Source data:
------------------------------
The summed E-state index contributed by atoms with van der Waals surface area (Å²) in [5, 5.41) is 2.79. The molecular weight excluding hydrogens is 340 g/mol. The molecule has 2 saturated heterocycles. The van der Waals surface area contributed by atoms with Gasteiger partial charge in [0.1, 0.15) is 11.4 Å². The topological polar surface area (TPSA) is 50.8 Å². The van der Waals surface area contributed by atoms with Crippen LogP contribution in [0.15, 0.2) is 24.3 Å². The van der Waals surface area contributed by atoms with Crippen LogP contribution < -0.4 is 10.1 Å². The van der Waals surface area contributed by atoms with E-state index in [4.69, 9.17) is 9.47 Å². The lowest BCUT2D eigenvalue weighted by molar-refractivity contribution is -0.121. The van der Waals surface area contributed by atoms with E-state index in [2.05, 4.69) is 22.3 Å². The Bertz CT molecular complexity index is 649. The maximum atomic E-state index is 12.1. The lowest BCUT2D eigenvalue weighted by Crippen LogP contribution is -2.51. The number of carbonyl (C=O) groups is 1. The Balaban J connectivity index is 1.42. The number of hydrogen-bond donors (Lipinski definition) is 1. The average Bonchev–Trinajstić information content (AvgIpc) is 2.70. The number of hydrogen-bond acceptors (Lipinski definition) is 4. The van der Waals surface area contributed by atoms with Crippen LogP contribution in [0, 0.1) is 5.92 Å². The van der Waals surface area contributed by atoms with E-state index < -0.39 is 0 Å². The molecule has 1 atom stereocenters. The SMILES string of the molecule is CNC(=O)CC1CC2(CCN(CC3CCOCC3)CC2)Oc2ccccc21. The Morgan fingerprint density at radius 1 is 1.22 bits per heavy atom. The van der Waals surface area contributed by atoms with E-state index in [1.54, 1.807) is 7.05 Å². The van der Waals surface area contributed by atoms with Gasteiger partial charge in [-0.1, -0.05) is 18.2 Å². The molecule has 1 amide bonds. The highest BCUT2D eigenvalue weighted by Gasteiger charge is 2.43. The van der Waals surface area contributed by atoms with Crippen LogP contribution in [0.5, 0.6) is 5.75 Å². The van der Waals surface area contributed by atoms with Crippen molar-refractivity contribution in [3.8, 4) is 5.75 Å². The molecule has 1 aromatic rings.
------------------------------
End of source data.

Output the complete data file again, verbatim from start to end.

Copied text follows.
The summed E-state index contributed by atoms with van der Waals surface area (Å²) in [5, 5.41) is 2.79. The molecular weight excluding hydrogens is 340 g/mol. The molecule has 2 saturated heterocycles. The van der Waals surface area contributed by atoms with Gasteiger partial charge in [0.1, 0.15) is 11.4 Å². The topological polar surface area (TPSA) is 50.8 Å². The van der Waals surface area contributed by atoms with Crippen LogP contribution in [0.15, 0.2) is 24.3 Å². The van der Waals surface area contributed by atoms with Crippen LogP contribution < -0.4 is 10.1 Å². The van der Waals surface area contributed by atoms with E-state index in [4.69, 9.17) is 9.47 Å². The lowest BCUT2D eigenvalue weighted by molar-refractivity contribution is -0.121. The van der Waals surface area contributed by atoms with E-state index in [2.05, 4.69) is 22.3 Å². The Bertz CT molecular complexity index is 649. The maximum atomic E-state index is 12.1. The lowest BCUT2D eigenvalue weighted by Crippen LogP contribution is -2.51. The number of carbonyl (C=O) groups is 1. The Balaban J connectivity index is 1.42. The number of hydrogen-bond donors (Lipinski definition) is 1. The average Bonchev–Trinajstić information content (AvgIpc) is 2.70. The number of hydrogen-bond acceptors (Lipinski definition) is 4. The van der Waals surface area contributed by atoms with Crippen LogP contribution in [0, 0.1) is 5.92 Å². The van der Waals surface area contributed by atoms with E-state index < -0.39 is 0 Å². The molecule has 1 atom stereocenters. The SMILES string of the molecule is CNC(=O)CC1CC2(CCN(CC3CCOCC3)CC2)Oc2ccccc21. The Morgan fingerprint density at radius 1 is 1.22 bits per heavy atom. The van der Waals surface area contributed by atoms with E-state index in [1.54, 1.807) is 7.05 Å². The van der Waals surface area contributed by atoms with Gasteiger partial charge in [-0.1, -0.05) is 18.2 Å². The molecule has 1 amide bonds. The highest BCUT2D eigenvalue weighted by Gasteiger charge is 2.43. The van der Waals surface area contributed by atoms with Crippen LogP contribution in [0.5, 0.6) is 5.75 Å². The van der Waals surface area contributed by atoms with Crippen molar-refractivity contribution in [3.8, 4) is 5.75 Å². The molecule has 1 aromatic rings.